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Personal Branding: Putting Your Best Foot Forward


Personal Branding: Putting Your Best Foot Forward

While phase one centered on defining your personal branding, phase two is all about polishing your online presence and putting your best foot forward.

PHASE 2: Putting Your Best Foot Forward

Select Your Channel Mix

There was a time earlier when we all didn’t know any better that we thought we had to be in every single platform. Aside from the basics – Facebook, Twitter, and Instagram, we thought we also needed to be active on Tumble, Pinterest, Snapchat, Foursquare, and many more.

This can be very overwhelming and it won’t be worth it because of the diminishing returns. To make the long story short, be only on platforms where your audience congregates. Find out where you get the most engagements and the platforms that yield results and concentrate on growing there.

Platforms suggested are Linkedin, Twitter, Instagram, Facebook, and a personal website. If you have to choose one, choose Linkedin because this is where the most influential online networking takes place. Have a personal website, and depending on your line of work, be on platforms that will be good for your career. For instance, if you’re an actor, spend time on IMDB; if you’re a graphic designer, spend time on dribble; if you are a vlogger, spend time on YouTube. 

A non-negotiable is having a website. You will need an online destination for people to learn more about you as they engage with you and your work online.

Complete Your Social Profiles

What’s the number one activity on social media? Stalking, and you and I are both guilty of doing it. The mindless scrolling through feed and timelines without purpose, it’s like repeatedly returning to your kitchen to open up your refrigerator expecting something to be different in there. You know it’s pointless but you still do it anyway because it’s habitual and compulsive. 

One thing you can do is to play to that and make it work for you. Play into the reflex of people scrolling and stopping to stare and then clicking to learn more. The last thing you want is for a potential client, someone who will prove beneficial to you, to arrive at your profile and not be impressed with it because of a lack of information.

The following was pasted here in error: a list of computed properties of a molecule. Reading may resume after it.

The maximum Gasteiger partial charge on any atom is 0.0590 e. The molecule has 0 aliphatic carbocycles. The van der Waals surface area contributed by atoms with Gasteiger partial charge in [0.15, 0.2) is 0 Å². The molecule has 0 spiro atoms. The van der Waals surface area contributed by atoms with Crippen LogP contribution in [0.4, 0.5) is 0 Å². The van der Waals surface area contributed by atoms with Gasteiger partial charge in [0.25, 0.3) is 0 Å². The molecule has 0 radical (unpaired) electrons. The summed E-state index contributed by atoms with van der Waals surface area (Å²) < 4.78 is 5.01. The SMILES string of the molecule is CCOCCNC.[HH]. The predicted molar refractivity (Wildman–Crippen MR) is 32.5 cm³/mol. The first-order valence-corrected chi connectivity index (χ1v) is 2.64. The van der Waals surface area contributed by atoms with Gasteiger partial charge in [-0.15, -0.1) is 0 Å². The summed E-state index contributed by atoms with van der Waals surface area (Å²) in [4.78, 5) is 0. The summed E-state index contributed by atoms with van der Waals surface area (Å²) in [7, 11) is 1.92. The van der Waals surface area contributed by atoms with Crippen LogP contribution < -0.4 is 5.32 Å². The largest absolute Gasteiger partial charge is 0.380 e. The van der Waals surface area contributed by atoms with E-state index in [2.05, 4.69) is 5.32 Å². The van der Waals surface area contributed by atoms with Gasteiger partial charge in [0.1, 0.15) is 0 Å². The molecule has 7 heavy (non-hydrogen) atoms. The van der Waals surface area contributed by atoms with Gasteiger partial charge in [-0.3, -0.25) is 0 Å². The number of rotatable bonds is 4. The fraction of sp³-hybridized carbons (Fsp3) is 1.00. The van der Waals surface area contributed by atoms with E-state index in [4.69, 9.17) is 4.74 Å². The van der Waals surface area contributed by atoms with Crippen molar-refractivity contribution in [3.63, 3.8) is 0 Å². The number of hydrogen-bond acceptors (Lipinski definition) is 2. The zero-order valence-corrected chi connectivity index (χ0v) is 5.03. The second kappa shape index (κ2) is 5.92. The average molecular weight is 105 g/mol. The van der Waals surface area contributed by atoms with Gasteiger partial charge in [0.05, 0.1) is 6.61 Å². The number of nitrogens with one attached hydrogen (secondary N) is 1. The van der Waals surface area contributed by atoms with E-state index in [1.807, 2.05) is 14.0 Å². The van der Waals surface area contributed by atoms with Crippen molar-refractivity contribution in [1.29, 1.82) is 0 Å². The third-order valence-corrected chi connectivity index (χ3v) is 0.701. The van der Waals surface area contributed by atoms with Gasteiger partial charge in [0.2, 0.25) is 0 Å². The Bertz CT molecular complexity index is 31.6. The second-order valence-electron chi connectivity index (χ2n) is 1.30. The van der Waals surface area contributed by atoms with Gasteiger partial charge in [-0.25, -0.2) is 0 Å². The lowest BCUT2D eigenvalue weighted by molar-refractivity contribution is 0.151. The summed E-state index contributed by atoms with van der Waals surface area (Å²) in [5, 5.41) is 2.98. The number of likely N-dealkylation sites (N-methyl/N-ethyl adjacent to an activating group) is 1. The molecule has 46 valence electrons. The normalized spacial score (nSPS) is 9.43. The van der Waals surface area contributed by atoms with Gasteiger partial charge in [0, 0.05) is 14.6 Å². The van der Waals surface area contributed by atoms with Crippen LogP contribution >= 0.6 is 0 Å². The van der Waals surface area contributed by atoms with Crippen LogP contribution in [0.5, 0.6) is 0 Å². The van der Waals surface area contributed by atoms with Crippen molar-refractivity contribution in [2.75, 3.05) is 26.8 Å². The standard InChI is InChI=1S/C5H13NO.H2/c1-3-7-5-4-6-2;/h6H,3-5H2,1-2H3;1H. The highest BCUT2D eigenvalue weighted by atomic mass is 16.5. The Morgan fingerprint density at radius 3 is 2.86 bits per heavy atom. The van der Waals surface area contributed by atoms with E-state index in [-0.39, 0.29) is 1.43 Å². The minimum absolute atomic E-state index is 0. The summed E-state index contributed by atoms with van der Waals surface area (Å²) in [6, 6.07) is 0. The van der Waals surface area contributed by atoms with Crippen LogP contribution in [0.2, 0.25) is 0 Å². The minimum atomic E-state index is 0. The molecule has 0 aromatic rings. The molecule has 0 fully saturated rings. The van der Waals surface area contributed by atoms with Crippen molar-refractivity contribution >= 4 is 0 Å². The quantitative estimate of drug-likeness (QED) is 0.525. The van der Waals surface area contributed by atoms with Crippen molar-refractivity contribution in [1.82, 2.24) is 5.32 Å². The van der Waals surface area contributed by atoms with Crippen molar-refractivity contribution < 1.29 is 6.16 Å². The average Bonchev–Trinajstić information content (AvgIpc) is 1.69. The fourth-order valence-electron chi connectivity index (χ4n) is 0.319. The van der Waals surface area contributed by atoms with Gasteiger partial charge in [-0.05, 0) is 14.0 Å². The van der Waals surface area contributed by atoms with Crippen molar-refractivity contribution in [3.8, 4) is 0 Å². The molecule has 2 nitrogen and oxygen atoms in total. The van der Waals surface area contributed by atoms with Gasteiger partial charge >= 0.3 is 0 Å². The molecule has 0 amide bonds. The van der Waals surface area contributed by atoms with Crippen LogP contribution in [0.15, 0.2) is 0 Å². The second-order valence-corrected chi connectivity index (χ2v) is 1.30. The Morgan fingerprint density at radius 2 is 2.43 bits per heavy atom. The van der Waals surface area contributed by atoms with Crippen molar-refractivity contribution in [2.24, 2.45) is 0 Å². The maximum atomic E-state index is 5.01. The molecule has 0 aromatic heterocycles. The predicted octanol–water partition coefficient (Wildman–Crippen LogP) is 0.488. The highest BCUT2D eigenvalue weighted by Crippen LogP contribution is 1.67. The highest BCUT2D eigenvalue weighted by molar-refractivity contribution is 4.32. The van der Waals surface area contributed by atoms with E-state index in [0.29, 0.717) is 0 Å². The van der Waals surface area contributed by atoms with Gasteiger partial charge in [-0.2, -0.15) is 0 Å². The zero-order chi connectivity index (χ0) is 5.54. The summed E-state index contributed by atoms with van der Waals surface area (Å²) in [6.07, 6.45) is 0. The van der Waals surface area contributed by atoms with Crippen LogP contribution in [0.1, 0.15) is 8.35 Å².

At the very minimum, you are going to need the following:

  • a user handle – your handle should be easy to remember and state who you are.
  • an account name – your account name should be recognizable because this is what the users see the most.
  • a bio – your bio should talk briefly about who you are and what you do. This is the perfect place to plug in your mission statement.
  • links – the link in your bio should be the most important platform to your desired goals, such as the website we’re about to create or your blog or a portfolio, or another social profile
  • visuals – stories are better with pictures. Make your profile picture clear and unchanging. Use your cover photo as a tool to reinforce some themes around your mission.
  • content – the lifeblood of your social media as it keeps your story current.


Personal branding


Mastering your Social Posts

To be consistent with your personal branding, you will have to be well-versed with all your social media content. Be consistent in all of your platforms, here are some things to keep in mind: when appropriate, include a call-to-action. An engaging content contains a call-to-action, “click on this link” or “comment below” are two typical examples.

When sharing links, have it shortened. The goal of an effective post is to drive a link click. Use a shortening tool such as to create a trackable, easy to input link.